4 Questions that will boost your salesWhat’s the biggest key to increasing your sales? Asking the right questions. Although not necessarily the questions you think!

Listen to my appearance on Breakthrough Business Strategies Radio with Michele Price. In this seven-minute segment, I share four powerful questions that you need to be asking. Whether you’re a salesperson, sales manager, business owner or CEO, these questions will enable you to dramatically boost your sales.

To listen, just click on the link below. Or to download the segment to listen later, right-click the link and select “Save Target As…”

Four Questions That Will Boost Your Sales: Don Cooper on Breakthrough Business Strategies Radio (mp3)

To learn more about Michele Price and listen to her interview other business experts on Breakthrough Business Strategies Radio (which I highly recommend), check out WhoIsMichelePrice.com.

How Do Prospects (And Others) See You?

July 22nd, 2014

When we look in a mirror, we see ourselves one way. But others see us differently. Which is why so many of us think we photograph terribly. We don’t normally see ourselves the way others see us.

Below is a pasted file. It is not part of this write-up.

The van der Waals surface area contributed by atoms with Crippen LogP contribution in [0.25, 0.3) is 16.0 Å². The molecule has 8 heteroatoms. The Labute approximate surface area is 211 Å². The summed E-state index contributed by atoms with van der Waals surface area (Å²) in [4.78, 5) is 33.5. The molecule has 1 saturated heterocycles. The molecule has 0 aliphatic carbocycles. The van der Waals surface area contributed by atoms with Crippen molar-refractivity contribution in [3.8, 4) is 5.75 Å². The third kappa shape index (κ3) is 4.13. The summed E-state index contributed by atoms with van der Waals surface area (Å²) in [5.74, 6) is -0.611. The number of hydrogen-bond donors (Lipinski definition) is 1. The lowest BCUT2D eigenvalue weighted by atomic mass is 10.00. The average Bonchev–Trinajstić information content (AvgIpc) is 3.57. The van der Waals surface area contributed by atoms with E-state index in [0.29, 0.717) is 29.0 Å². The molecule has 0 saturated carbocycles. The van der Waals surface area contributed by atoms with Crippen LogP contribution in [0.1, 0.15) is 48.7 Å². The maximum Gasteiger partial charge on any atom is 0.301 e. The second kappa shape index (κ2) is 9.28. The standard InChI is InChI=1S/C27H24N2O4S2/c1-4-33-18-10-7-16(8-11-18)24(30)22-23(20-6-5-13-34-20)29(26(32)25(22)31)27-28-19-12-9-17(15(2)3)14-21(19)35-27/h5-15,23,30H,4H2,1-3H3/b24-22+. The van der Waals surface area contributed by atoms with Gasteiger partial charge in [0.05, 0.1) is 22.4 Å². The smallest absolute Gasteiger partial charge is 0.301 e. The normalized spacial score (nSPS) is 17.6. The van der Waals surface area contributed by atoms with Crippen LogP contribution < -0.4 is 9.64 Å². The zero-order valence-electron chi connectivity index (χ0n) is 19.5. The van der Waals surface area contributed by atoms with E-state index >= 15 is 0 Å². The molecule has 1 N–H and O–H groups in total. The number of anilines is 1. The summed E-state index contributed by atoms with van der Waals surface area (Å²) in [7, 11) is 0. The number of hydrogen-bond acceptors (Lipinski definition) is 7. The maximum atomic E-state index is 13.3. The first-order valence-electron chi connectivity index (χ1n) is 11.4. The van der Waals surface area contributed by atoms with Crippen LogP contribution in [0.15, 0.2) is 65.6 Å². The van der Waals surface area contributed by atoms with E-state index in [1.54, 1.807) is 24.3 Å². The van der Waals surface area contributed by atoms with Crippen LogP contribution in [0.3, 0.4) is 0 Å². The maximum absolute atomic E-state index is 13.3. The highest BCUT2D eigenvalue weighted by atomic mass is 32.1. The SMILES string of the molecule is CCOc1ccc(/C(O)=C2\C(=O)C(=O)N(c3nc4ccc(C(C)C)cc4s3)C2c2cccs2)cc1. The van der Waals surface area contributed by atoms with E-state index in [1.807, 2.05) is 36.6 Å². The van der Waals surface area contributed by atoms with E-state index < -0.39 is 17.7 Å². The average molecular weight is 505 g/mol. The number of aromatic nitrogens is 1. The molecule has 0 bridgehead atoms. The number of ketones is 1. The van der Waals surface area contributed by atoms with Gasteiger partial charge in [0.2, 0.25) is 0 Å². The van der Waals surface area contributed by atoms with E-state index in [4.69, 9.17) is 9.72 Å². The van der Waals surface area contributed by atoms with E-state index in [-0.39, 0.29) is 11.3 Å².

Yet understanding how prospects, bosses, employees and others see us is vital for achieving success in sales, business and other areas of our lives. As Sally Hogshead writes in her new book, How the World Sees You:

“Just because you perceive yourself a certain way doesn’t mean that your team or customers necessarily see you the same way (both positively and negatively). In a connected workplace, your success relies on understanding the impressions you create. It matters less how you see the world. It matters more how the world sees you. If you fail to understand what your audience truly values, then you can’t communicate yourself in a way that makes people want to listen and remember.”